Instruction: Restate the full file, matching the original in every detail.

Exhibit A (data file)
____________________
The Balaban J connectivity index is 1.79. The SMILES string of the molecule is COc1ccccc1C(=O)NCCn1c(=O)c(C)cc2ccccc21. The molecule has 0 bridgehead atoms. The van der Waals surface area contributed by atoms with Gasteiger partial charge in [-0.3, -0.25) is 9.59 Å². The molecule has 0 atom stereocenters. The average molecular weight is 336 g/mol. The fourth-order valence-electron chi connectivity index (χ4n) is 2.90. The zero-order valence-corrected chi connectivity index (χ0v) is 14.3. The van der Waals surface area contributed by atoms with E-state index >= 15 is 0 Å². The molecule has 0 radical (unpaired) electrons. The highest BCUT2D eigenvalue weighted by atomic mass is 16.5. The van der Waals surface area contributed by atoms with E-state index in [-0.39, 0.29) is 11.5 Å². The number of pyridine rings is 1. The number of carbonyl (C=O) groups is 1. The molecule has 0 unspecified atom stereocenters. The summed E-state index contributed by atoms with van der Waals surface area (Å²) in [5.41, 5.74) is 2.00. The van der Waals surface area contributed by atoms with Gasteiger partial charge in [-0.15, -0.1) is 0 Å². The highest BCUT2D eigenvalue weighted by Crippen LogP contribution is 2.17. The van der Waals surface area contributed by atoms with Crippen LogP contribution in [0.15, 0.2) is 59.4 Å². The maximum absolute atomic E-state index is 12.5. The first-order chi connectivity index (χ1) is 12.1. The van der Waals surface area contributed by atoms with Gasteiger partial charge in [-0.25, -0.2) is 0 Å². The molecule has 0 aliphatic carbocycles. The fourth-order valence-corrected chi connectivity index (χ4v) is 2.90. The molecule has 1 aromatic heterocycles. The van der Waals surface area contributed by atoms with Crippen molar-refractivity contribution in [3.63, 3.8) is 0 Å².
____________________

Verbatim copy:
The Balaban J connectivity index is 1.79. The SMILES string of the molecule is COc1ccccc1C(=O)NCCn1c(=O)c(C)cc2ccccc21. The molecule has 0 bridgehead atoms. The van der Waals surface area contributed by atoms with Gasteiger partial charge in [-0.3, -0.25) is 9.59 Å². The molecule has 0 atom stereocenters. The average molecular weight is 336 g/mol. The fourth-order valence-electron chi connectivity index (χ4n) is 2.90. The zero-order valence-corrected chi connectivity index (χ0v) is 14.3. The van der Waals surface area contributed by atoms with E-state index >= 15 is 0 Å². The molecule has 0 radical (unpaired) electrons. The highest BCUT2D eigenvalue weighted by atomic mass is 16.5. The van der Waals surface area contributed by atoms with E-state index in [-0.39, 0.29) is 11.5 Å². The number of pyridine rings is 1. The number of carbonyl (C=O) groups is 1. The molecule has 0 unspecified atom stereocenters. The summed E-state index contributed by atoms with van der Waals surface area (Å²) in [5.41, 5.74) is 2.00. The van der Waals surface area contributed by atoms with Gasteiger partial charge in [-0.15, -0.1) is 0 Å². The highest BCUT2D eigenvalue weighted by Crippen LogP contribution is 2.17. The van der Waals surface area contributed by atoms with Crippen LogP contribution in [0.15, 0.2) is 59.4 Å². The maximum absolute atomic E-state index is 12.5. The first-order chi connectivity index (χ1) is 12.1. The van der Waals surface area contributed by atoms with Gasteiger partial charge in [-0.25, -0.2) is 0 Å². The molecule has 0 aliphatic carbocycles. The fourth-order valence-corrected chi connectivity index (χ4v) is 2.90. The molecule has 1 aromatic heterocycles. The van der Waals surface area contributed by atoms with Crippen molar-refractivity contribution in [3.63, 3.8) is 0 Å².